There are a number of reasons for hip pain, such as a tight, strained or overused muscle in the hip or from the joint itself. Pain in the hip can sometimes be the result of an injury, it can be referred from the back or related to the way a person moves, stands and/or uses the hip.

Pain from osteoarthritis or wear and tear in the hip joint is also common. Osteopaths can help manage the stiffness by looking at the way the hip moves, strengthening and stretching the muscles, gently massaging the hip muscles and stretching the hip joint to reduce tension and improve the mobility of the joint, as well as working on the secondary problems like backache.

X-rays, scans and other tests are sometimes required to make a diagnosis and an osteopath may make a referral to a GP or a specialist for any additional investigations or treatment.

Knee pain

The knee is the largest joint in the body. It is a major weight-bearing joint and is one of the most frequently injured joints in the human body.

Knee pain can have a number of different causes, can be painful and debilitating and, although some conditions may require surgery, many can be helped with the right advice, exercise and treatment.

The knee joint lies between the femur and tibia and at the front is the patella or kneecap. It is made up of a number of structures including ligaments, muscles, capsule, synovial membrane and two ‘c’ shaped pieces of cartilage that sit between the femur and tibia, known as the menisci.

Damage, strain or sprain to the structures of the knee can give rise to symptoms. It can be the result of a sudden injury as often seen in sports injuries or by repeatedly placing strain on an area of the knee. Poor alignment of the knee or kneecap and altered joint mechanics in relation to other joints, such as the hips and knees, are often significant. Osteoarthritis or wear and tear is a common condition that affects the knee.

Common symptoms in the knee include pain, stiffness, aching, locking, swelling, limping and difficulty fully straightening or bending the knee.

X-rays, scans and other tests are sometimes required to make a diagnosis and an osteopath may make a referral to a GP or a specialist for any additional investigations or treatment.

Foot and ankle pain

Pain can occur in the foot and ankles for a number of reasons. The foot and ankle are made up of a number of small bones interconnected by ligaments, muscles and fascia all working together to give strength, stability and flexibility the foot and ankle needs to function properly. Common conditions of the foot, ankle and areas which can give rise to pain include:

  • Acquired flat foot – when the inner side of the foot or inner arch flattens. The foot may roll over to the inner side. It is often apparent if the heels of shoes wear out quickly and unevenly. It can damage the ankle joint and achilles tendon (the tendon at the back of your ankle) and can also cause shin pain. Symptoms can include, pain, swelling, change in foot shape and knee pain or swelling.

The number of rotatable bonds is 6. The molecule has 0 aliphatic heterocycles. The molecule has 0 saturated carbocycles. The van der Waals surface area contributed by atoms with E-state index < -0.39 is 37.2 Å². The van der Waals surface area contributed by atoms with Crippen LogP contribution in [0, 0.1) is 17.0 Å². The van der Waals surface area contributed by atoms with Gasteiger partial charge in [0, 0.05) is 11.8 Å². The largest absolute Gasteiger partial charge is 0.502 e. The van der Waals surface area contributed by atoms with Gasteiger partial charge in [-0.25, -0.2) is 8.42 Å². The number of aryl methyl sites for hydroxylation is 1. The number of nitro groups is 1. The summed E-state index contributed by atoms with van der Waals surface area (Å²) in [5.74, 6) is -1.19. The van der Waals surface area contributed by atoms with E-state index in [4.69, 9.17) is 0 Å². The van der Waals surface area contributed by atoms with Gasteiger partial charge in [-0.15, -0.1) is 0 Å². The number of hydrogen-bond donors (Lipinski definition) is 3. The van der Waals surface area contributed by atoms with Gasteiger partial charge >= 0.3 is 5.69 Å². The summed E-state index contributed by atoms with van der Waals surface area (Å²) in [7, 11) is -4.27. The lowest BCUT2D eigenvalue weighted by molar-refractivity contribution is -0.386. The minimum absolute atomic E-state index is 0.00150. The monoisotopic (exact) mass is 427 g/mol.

• Plantar fasciitis –is often a sharp pain and inflammation in the plantar fascia – the tough fibrous band of tissue that supports the arches of the foot and runs under the small bones from the underside of the heel and sole towards the toes. It tends to be made worse by standing for long periods of time in poor footwear, being off the feet for a long time and putting the foot on the floor first thing in the morning. The sole of the foot can occasionally feel a little numb, tingly or swell slightly.
  • Achilles pain –The Achilles tendon is formed by the tendon of the two calf muscles, coming together and attaching on to the bone at the back of the heel. Pain, inflammation or tendonitis can cause pain and tightness in this area.
  • Sprained ankle. Typically the result of a sudden twisting or “going over” on the ankle joint.  Typical symptoms are swelling, bruising, pain and instability of the ankle. Sometimes an x-ray is required to rule out any fracture. Rest, ice, elevation and compression can help in the first 24 to 48 hours after injury.

 How can an osteopath help?

  • Depending on diagnosis, age and fitness, a variety of gentle massage and mobilisation techniques can increase mobility in the joints and the flexibility of the muscles in the foot.
  • Often muscles and joints in lower limbs, knee, hip and lower back will be looked at and any joint restrictions and muscle tightness may be treated to improve the movement in the joints of the lower body will help the foot and ankle function better.
  • Specific balancing, strengthening or loosening exercises may also be offered, along with advice on strapping and brace supports, footwear and any lifestyle factors that might be hindering healing. You may also be referred to a podiatrist.
  • X-rays, scans or other tests may be required to make a diagnosis and a referral to a GP may be made for any additional investigations and treatment, such as advice on pain killers and anti-inflammatory medications.